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This is the first part of a two-part article. The second part will be published tomorrow, and linked to here.

TRW Automotive, a Tier One global supplier of auto safety products, had a big control problem. “We had always operated as a dozen or so largely independent business units, each with its own systems,” says Joe Drouin, vice president and CIO. “As a result, we had dozens of mission-critical applications, including multiple flavours of SAP, running in dozens of different places.”

Compliance and disaster recovery were particularly challenging, Drouin recalls. “In our first year of Sarbanes-Oxley, far too much time was spent on internal and external audits of every server and application that was anywhere. We also had one of those classic disaster-recovery plans that was really just a plan, and gosh help us if we ever had to implement it.”

The solution: a major consolidation effort. TRW Automotive went from dozens of distributed data centres to four. And centralised Dell/EMC SAN storage made a viable disaster-recovery strategy much more practical and affordable, while helping the company meet its compliance responsibilities.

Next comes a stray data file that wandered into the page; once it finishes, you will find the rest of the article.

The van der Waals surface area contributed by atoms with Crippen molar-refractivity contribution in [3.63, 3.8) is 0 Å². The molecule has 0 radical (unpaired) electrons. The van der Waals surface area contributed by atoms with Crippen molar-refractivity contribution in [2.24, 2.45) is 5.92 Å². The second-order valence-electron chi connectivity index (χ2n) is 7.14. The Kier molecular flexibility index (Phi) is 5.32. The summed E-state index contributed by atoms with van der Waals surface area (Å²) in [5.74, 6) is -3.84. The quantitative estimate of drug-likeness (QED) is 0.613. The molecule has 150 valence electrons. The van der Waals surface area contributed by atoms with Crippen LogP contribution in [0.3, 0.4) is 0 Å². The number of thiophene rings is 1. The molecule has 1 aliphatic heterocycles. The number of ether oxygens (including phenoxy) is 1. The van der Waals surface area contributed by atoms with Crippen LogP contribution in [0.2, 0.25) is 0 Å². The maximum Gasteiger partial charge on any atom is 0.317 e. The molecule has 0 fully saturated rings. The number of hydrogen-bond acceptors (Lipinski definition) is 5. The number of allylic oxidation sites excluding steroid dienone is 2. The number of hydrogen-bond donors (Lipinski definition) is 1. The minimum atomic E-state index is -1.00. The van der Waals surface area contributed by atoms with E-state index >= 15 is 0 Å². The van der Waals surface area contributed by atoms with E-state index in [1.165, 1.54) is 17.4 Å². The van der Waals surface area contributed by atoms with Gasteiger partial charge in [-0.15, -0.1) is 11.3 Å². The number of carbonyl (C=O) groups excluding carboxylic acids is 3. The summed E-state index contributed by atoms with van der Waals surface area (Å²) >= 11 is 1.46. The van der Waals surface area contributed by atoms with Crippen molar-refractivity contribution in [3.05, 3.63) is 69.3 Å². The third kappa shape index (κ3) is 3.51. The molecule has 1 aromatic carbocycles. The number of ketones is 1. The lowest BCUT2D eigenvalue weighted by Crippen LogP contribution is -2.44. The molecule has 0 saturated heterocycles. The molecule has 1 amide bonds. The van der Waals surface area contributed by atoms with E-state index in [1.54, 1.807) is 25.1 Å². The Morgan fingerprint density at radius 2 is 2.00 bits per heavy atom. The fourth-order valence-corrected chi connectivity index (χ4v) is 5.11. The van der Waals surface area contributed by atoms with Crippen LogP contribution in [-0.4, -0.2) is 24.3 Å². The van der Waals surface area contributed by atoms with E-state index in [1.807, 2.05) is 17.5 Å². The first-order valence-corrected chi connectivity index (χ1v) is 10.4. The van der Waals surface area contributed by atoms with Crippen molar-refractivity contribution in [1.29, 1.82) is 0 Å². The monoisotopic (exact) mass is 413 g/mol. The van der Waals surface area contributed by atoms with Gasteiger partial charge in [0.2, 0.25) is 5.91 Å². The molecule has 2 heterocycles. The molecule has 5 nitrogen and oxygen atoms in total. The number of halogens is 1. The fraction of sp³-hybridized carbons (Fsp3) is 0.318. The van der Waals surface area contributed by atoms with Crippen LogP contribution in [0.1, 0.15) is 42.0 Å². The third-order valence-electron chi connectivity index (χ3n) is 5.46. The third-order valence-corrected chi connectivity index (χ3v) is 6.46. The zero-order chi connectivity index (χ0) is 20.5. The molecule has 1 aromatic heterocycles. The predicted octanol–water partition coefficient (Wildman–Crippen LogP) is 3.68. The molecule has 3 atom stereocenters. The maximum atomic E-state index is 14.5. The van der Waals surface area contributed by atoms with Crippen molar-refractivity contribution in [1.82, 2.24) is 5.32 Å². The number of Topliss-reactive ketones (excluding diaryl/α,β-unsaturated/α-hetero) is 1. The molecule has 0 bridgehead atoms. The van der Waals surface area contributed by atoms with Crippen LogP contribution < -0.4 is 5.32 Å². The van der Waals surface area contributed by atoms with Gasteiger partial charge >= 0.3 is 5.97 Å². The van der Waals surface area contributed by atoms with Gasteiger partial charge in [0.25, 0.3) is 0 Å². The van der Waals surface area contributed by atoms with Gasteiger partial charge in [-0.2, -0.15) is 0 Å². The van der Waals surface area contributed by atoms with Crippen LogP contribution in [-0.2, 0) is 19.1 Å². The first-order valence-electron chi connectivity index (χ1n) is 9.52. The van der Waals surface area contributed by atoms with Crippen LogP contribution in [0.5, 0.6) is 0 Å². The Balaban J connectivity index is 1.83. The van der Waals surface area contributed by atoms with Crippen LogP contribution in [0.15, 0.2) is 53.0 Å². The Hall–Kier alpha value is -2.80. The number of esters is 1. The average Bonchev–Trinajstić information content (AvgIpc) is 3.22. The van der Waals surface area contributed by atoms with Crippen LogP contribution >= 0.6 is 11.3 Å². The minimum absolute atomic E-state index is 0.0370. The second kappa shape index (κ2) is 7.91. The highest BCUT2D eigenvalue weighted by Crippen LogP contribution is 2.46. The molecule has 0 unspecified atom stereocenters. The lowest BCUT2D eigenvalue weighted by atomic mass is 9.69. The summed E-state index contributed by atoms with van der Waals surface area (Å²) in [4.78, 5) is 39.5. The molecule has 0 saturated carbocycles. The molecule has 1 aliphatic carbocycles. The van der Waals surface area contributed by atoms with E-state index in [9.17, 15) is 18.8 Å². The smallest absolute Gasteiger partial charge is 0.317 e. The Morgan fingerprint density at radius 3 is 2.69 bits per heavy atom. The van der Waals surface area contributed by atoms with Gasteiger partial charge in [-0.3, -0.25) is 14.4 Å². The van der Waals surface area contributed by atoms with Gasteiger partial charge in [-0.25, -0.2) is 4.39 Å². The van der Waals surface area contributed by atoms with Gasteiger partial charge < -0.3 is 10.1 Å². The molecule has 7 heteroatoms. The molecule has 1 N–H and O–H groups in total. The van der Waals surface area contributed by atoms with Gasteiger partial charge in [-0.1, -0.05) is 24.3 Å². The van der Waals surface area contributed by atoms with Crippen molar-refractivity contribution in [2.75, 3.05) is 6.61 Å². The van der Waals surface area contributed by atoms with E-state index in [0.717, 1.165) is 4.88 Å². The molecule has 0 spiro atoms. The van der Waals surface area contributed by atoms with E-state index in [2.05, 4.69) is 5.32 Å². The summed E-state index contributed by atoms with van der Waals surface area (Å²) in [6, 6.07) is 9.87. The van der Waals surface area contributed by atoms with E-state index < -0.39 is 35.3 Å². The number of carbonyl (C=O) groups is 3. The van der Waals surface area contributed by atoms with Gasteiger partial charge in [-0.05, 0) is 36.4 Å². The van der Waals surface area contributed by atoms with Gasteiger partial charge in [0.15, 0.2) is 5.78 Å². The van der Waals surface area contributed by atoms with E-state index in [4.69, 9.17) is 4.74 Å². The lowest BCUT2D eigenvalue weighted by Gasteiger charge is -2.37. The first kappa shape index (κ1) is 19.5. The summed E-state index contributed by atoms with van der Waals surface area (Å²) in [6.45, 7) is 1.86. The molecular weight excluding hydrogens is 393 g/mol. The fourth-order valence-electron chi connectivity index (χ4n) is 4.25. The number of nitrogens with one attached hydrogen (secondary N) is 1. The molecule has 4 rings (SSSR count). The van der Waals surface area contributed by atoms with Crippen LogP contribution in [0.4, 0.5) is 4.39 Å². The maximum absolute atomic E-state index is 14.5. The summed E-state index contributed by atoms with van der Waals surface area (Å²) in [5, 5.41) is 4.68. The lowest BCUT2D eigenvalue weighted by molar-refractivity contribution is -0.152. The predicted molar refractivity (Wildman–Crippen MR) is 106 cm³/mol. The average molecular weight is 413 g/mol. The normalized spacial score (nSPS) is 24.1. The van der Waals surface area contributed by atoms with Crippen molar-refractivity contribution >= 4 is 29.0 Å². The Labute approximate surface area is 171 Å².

Consolidation efforts such as TRW’s reflect the imperative that has ruled IT for the past five years: Do more with less. On the ground, that means centralising and rationalising data centres, servers, applications, management tools, and network infrastructure -- the result of mergers, acquisitions, and unconstrained technology growth -- into fewer, standardised, more manageable data centres and platforms.

Consolidation recently has been given an extra boost, thanks to new technologies such as virtualisation and 64-bit, multi-core hardware that packs more punch into a smaller footprint. At the same time, expectations have risen sharply.

Reducing costs, raising the bar

Five years ago, the main motivation for consolidation was cost reduction. “After the Internet bubble burst, lots of companies looked for ways to cut 30 percent or more from their IT budgets,” says Steve Fink, who runs HP’s IT consolidation group. “Many succeeded through consolidation. Today, however, it’s all about synchronising business and technology to be more responsive to the customer than your competitors.”

Consolidation can be an effective way to gain that agility. “Companies have found that consolidation strategies such as [server and storage] virtualisation not only allow them to do more with the resources they have, but to be more flexible, agile, responsive, and available as well,” says Michelle Bailey, vice president at IDC. For example, using server and storage virtualisation, provisioning can be completed in a fraction of the time.

But agility and efficiency aren’t the only motivators. For First American, a leading financial information provider, high availability was key. “As the company became a major information provider, we knew we had to provide super reliability in a very modern data centre,” says First American CTO Evan Jafa. First American has so far consolidated 25 locations to two data centres, which it built from scratch to provide high-density power and cooling.